Album Review: Muse, ‘Drones’

Muse’s dark and heavy new album ‘Drones’

Matt Bellamy and co have seemingly gotten to that stage in their careers where a hefty dose of musical introspection is what the doctor has ordered. The solution to the questions posed by this self-analysis comes in the form of their 7th LP ‘Drones’.

Following on from the somewhat bloated and misdirected double of ‘The Resistance’ and ‘The 2nd Law’, ‘Drones’ largely offers a refreshing return to the melodramatic guitar-based modern rock that Muse made their name with. However there does remain the feeling that they have either not found themselves fully enough after having self-confessedly ‘lost sight of themselves’ over the past few years, or that this has become an exercise in damage limiting regression.

At times it seems that they are exorcizing ghosts of mistakes past. Leaving the perfectly brooding ‘Fury’ off of ‘Absolution’ or ignoring the imitable behemoth that is ‘Citizen Erased’ for the majority of shows since its inception are prime examples. The former is remedied by the fan-servicing ‘The Handler’, which is a pretty good song don’t get me wrong, but one wonders whether it comes half a decade too late, at a point where the group would rather be evolving their sound than reanimating early 20s versions of themselves. Much hyped 10-minute three-parter ‘The Globalist’, excitingly termed by band and fans alike as the sequel to ‘Citizen Erased’ doesn’t manage to make up for lost time. It is an awkward blend of spaghetti Western doodling, System of a Down b-side riffing and Elgar-infused meandering balladry – its greatest crime though, is being utterly forgettable.

‘Psycho’ through the ages

Perhaps the greatest piece of scrambling for past glories, with respect to hard-core fan adulation and genuine critical excitement, is ‘Psycho’. I’ll confess- I bloody love this track. Recycling an excellently simple riff the band has been employing in live sets for nigh on 15 years is a bold move that, in the most part, pays off. The fact that they’ve managed to base an actual song around it, as opposed to just tagging it on to the end of something, does it the justice it deserves. Yes, the drill sergeant screams and borderline comic lyrics of ‘I’m gonna make you a fucking psycho!’ and ‘Your ass belongs to me now!’ may seem a little contrived and criticisms of this can be understood, but to do so would be to miss the point. Muse have always been a band who, in their later years at least, work best with tongue firmly in cheek; think ‘Knights of Cydonia’, ‘Uprising’, ‘United States of Eurasia’ or ‘Panic Station’. To that end, the playful ‘Pyscho’ is a fun rock track brimming with attitude that cannot fail to make you want to move.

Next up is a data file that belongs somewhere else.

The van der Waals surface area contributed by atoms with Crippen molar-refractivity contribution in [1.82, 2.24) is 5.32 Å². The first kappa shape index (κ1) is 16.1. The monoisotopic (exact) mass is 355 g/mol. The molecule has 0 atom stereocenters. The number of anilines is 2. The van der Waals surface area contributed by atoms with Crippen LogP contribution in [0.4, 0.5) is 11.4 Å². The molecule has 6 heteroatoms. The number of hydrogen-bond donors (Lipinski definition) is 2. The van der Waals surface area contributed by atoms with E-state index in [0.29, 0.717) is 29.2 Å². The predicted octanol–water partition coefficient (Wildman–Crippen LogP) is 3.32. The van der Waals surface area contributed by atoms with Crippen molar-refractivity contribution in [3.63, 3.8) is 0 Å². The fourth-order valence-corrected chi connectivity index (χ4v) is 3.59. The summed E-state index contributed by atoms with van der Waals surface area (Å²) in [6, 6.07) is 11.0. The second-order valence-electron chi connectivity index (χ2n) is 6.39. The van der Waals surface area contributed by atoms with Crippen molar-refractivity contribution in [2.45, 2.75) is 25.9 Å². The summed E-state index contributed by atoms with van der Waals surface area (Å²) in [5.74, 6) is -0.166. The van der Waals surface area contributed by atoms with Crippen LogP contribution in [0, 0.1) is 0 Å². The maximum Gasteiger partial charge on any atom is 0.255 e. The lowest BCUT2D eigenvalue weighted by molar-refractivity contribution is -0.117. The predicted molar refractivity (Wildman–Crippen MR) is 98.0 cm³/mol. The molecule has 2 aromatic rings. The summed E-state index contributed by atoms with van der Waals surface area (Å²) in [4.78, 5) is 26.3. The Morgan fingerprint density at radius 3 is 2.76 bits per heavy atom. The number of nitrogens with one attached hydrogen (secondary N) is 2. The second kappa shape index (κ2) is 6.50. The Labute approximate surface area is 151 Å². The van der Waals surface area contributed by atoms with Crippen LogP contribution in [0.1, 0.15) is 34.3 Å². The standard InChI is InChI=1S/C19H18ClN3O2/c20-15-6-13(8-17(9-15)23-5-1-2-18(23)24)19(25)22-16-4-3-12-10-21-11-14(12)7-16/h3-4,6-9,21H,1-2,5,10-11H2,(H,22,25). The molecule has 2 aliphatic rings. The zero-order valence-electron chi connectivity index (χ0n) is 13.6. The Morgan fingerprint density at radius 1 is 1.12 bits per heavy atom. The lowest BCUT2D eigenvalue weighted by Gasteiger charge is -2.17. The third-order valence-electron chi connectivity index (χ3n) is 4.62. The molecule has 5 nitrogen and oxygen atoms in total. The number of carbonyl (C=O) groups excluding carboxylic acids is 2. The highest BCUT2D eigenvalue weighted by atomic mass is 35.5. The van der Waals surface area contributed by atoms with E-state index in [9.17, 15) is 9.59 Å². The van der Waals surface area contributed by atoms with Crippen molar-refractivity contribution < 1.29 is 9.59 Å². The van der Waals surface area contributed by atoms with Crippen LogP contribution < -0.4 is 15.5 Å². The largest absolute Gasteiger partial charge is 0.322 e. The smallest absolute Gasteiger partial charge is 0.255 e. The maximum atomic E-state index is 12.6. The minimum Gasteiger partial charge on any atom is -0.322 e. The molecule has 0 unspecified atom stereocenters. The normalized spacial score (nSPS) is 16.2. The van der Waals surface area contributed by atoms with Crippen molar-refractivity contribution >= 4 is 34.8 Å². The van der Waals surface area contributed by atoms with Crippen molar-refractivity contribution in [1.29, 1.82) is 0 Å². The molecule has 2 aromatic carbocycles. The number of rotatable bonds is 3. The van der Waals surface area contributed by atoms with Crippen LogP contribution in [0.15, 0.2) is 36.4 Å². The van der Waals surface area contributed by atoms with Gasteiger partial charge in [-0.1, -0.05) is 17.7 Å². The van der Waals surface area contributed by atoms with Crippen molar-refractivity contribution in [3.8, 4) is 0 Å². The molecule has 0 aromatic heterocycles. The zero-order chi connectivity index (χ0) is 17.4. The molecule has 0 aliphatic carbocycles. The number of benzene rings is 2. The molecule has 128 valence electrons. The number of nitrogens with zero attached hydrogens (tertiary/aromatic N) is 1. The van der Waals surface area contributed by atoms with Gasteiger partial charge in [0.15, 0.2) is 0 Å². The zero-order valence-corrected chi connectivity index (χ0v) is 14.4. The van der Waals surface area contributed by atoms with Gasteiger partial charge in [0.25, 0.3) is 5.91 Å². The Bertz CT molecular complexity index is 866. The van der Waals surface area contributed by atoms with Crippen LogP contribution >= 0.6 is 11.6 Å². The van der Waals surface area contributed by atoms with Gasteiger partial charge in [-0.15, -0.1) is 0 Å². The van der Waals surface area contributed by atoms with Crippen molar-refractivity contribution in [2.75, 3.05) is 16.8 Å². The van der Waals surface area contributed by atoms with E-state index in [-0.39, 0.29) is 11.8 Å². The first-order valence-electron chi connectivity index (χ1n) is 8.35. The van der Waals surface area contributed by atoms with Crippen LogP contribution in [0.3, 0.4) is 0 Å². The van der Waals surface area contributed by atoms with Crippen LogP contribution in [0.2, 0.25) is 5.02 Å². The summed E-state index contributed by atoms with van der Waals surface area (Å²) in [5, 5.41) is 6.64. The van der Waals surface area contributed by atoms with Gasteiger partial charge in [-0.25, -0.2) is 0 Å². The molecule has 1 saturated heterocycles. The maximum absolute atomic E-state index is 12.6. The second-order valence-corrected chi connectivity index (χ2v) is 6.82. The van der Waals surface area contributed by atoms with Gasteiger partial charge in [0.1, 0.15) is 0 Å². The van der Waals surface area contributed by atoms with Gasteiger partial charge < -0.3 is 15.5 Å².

The criticism I would level at it is a different one, which applies to large amounts of the album unfortunately, and that is, ironically given what they are trying to turn their backs on, its bloatedness. There is at least one riff/verse/chorus cycle too many and it is painful hearing the track flying past what feels so obviously a natural ending point. It is based on a simple idea, but the group can’t help but push it beyond its limit. The same can be said of lead single ‘Dead Inside’, the pointless reconciliatory chord section at the end ruining the infectious groove and defiance the first half of the track builds up. In the aforementioned ‘The Handler’ the solo section is at least twice as long as it needs to be and the solo from ‘Reapers’ spirals out of control.

Album highlight, ‘Reapers’

However despite the apparent stream of negatives above there is a lot to love on this album, for hard-core Muse fans and casuals alike. The best moments come when you cannot hear the band ‘thinking’ about the music they are making, and instead just cut loose and do what they want. The album standout is the four track run of ‘Reapers’/’The Handler’’/[JFK] Defector’/’Revolt’. ‘Reapers’ is an amalgamation of ‘Stockholm Syndrome’ in its heaviness and blasé riffage, and ‘Knights of Cydonia’ in its appealing campness. ‘Defector’ is Queen gone grunge, and ‘Revolt’ to all intents and purposes should be unstomachable cheese, a result of entering Muse into Eurovision, but somehow it really works. Honourable mentions should go to ‘Mercy’, a great rock-pop epic in the vein of ‘Starlight’, and album closer ‘Drones’ if only for its ambition, an acapella song about which members of your family are being killed by drones inspired by Gregorian Monk chants. At the end of the day, THAT is what Muse is all about, taking ridiculousness, melodrama and bombast to the next level, and at times it feels they are the only band who are trying to do this.

So perhaps we can forgive Muse’s identity crisis, Bellamy’s oft times clunky (or perhaps more accurately, awful) lyrics and the concept (literally, this must be a record for the amount of times an album’s name features in the lyrics) as at the end of the day this a pretty good slice of epic and listenable modern-rock. Also, thank god they’ve got a producer in this time to rein them in or who knows what could’ve happened. 7/10

Essential Tracks: ‘Psycho’, ‘Reapers’, ‘Defector’, ‘Revolt’

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